Our next stop was El Mirage.  Since Bonneville was a little out of the way for the route I had planned, I suggested that we go to El Mirage like they did in Deuce of Spades.  We didn't really know what to expect.  We had no idea if we would be allowed to drive out on the dry lake bed or if there were special rules and regulations about what could go out there.  We didn't know if it would be crowded or even open since no event was going on.  We just decided we'd go there and see what we could see.  When you get off the highway to go to El Mirage, you pull into a decent sized town and you kind of think is this really where El Mirage is?  But the direction tell you turn after turn and eventually you end up in the middle of this wide open desert full of Joshua Trees (and power lines).  I was really thrilled that we got to see so many Joshua Trees.  Joshua Tree National Park was something I kind of wanted to see, but it just didn't make the cut for the trip.  Even without going to the park, I think I saw my fair share of these neat trees.

The '62 with a Joshua Tree in the background
We made a left onto El Mirage road and after a few miles, there it was on the right.  We stopped for some pictures and then headed to the visitors center to find out what we could do there.  The lady there was extremely nice and after showing us around and listening to why we were there, she gave us a free two hour pass to go out on the dry lake.  She said, "you can go as fast as you want and do whatever you want, but we ask that you don't drift."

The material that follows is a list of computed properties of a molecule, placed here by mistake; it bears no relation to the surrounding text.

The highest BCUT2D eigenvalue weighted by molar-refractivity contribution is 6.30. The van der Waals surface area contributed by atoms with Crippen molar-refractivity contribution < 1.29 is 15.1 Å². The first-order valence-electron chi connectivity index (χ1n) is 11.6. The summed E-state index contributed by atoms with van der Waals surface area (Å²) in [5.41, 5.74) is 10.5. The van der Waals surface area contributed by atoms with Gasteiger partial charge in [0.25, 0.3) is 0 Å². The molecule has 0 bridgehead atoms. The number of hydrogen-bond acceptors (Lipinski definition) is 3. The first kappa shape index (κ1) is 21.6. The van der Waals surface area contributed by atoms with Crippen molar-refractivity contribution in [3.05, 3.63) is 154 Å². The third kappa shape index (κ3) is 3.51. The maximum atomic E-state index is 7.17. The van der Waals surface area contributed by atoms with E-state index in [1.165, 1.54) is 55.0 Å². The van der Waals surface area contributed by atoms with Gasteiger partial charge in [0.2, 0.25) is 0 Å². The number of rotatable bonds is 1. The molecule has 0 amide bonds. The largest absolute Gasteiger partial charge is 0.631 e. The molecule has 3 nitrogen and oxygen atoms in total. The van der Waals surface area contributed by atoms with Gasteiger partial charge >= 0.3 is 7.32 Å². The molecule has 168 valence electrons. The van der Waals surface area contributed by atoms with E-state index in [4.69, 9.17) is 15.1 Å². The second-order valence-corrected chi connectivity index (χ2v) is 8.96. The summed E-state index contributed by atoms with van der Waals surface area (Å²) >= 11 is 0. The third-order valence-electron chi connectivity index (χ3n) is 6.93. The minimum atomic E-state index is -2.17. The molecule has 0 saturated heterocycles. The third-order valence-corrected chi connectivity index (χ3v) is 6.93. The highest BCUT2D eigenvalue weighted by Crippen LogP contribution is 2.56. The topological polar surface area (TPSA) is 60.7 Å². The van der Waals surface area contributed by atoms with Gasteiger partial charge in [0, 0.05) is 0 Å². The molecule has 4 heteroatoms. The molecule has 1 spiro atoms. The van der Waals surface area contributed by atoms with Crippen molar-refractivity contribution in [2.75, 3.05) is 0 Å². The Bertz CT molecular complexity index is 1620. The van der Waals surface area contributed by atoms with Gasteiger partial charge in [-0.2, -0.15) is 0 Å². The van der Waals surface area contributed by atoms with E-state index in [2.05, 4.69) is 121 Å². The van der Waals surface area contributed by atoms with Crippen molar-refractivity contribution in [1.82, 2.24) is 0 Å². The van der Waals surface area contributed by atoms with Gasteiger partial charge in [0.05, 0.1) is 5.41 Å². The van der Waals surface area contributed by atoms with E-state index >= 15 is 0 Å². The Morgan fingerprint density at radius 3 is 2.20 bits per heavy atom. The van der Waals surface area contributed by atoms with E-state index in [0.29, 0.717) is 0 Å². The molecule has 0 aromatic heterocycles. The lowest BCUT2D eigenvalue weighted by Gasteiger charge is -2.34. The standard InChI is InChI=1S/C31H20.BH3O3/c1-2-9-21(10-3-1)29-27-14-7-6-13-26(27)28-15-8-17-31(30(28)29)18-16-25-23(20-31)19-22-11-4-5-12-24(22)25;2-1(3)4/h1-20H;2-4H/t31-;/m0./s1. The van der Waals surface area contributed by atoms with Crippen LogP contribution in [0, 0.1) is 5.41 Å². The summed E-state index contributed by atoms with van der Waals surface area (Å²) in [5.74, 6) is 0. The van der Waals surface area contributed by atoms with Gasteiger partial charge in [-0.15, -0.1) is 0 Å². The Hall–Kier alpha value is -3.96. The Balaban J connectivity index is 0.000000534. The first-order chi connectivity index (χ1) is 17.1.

El Mirage Off-Highway Vehicle Recreation Area
El Mirage and a Joshua Tree
Driving on El Mirage was awesome.  At first it seemed like we weren't going to be able to drive very much because it was a little bumpy, but once you got out there a little ways, it smoothed out.  After making a few passes, we decided to see how far we could drive out, how close we could get to the mountain beyond the mirage of water.  But it seemed like the further and further we drove, the further away the mountain got.  We turned around to head back, having decided we would never reach the mountain.  Now that we were facing the opposite direction, there was another mirage of water ahead of us.  The woman at the visitor center told us that the mirages can sometimes become pretty miraculous, at times looking like a whole city out there.  We were used to water mirages, having seen them on the road on hot days, but this was really weird.  A large black bird was flying across the mirage water in front of us and somehow there was a reflection of the bird in the water...the water that wasn't there.  It was really amazing and just mind blowing.